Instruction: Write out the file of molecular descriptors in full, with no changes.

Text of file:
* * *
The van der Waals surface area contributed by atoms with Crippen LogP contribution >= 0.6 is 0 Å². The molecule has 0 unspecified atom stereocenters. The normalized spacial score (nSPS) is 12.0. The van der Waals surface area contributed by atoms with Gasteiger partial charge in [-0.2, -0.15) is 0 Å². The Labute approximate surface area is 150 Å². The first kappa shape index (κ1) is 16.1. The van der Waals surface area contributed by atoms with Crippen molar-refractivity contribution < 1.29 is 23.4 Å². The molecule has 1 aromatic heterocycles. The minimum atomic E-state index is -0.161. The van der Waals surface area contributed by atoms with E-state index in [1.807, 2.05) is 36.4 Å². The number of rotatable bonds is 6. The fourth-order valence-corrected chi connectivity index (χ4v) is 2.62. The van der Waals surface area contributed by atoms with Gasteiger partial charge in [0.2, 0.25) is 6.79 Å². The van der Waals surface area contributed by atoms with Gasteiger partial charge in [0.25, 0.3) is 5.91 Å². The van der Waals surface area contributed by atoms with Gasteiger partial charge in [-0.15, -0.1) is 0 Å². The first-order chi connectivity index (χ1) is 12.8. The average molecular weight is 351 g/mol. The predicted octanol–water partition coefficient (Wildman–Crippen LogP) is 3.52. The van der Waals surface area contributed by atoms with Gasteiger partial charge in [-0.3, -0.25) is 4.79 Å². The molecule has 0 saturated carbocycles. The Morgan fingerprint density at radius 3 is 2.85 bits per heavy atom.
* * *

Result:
The van der Waals surface area contributed by atoms with Crippen LogP contribution >= 0.6 is 0 Å². The molecule has 0 unspecified atom stereocenters. The normalized spacial score (nSPS) is 12.0. The van der Waals surface area contributed by atoms with Gasteiger partial charge in [-0.2, -0.15) is 0 Å². The Labute approximate surface area is 150 Å². The first kappa shape index (κ1) is 16.1. The van der Waals surface area contributed by atoms with Crippen molar-refractivity contribution < 1.29 is 23.4 Å². The molecule has 1 aromatic heterocycles. The minimum atomic E-state index is -0.161. The van der Waals surface area contributed by atoms with E-state index in [1.807, 2.05) is 36.4 Å². The number of rotatable bonds is 6. The fourth-order valence-corrected chi connectivity index (χ4v) is 2.62. The van der Waals surface area contributed by atoms with Gasteiger partial charge in [0.2, 0.25) is 6.79 Å². The van der Waals surface area contributed by atoms with Gasteiger partial charge in [0.25, 0.3) is 5.91 Å². The van der Waals surface area contributed by atoms with Gasteiger partial charge in [-0.15, -0.1) is 0 Å². The first-order chi connectivity index (χ1) is 12.8. The average molecular weight is 351 g/mol. The predicted octanol–water partition coefficient (Wildman–Crippen LogP) is 3.52. The van der Waals surface area contributed by atoms with Gasteiger partial charge in [-0.3, -0.25) is 4.79 Å². The molecule has 0 saturated carbocycles. The Morgan fingerprint density at radius 3 is 2.85 bits per heavy atom.